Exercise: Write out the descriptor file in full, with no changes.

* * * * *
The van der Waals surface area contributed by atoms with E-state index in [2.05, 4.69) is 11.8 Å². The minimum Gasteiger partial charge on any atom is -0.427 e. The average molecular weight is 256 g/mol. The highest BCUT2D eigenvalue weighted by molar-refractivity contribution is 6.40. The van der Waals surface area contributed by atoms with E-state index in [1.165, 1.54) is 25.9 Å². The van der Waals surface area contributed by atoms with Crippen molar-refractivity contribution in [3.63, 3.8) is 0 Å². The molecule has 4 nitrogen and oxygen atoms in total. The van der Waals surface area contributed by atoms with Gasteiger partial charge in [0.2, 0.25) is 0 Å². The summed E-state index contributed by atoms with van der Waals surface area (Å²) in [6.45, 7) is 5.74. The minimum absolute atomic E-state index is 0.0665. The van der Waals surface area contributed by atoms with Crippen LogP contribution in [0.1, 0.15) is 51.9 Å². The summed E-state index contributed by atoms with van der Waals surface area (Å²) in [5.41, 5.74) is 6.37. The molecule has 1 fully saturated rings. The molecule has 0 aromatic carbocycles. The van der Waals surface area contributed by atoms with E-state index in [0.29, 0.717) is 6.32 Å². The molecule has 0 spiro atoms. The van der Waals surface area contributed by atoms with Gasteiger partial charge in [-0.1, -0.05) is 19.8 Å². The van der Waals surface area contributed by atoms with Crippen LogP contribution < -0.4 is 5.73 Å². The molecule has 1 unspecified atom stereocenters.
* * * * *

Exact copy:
The van der Waals surface area contributed by atoms with E-state index in [2.05, 4.69) is 11.8 Å². The minimum Gasteiger partial charge on any atom is -0.427 e. The average molecular weight is 256 g/mol. The highest BCUT2D eigenvalue weighted by molar-refractivity contribution is 6.40. The van der Waals surface area contributed by atoms with E-state index in [1.165, 1.54) is 25.9 Å². The van der Waals surface area contributed by atoms with Crippen molar-refractivity contribution in [3.63, 3.8) is 0 Å². The molecule has 4 nitrogen and oxygen atoms in total. The van der Waals surface area contributed by atoms with Gasteiger partial charge in [0.2, 0.25) is 0 Å². The summed E-state index contributed by atoms with van der Waals surface area (Å²) in [6.45, 7) is 5.74. The minimum absolute atomic E-state index is 0.0665. The van der Waals surface area contributed by atoms with Crippen LogP contribution in [0.1, 0.15) is 51.9 Å². The summed E-state index contributed by atoms with van der Waals surface area (Å²) in [5.41, 5.74) is 6.37. The molecule has 1 fully saturated rings. The molecule has 0 aromatic carbocycles. The van der Waals surface area contributed by atoms with E-state index in [0.29, 0.717) is 6.32 Å². The molecule has 0 spiro atoms. The van der Waals surface area contributed by atoms with Gasteiger partial charge in [-0.1, -0.05) is 19.8 Å². The van der Waals surface area contributed by atoms with Crippen LogP contribution < -0.4 is 5.73 Å². The molecule has 1 unspecified atom stereocenters.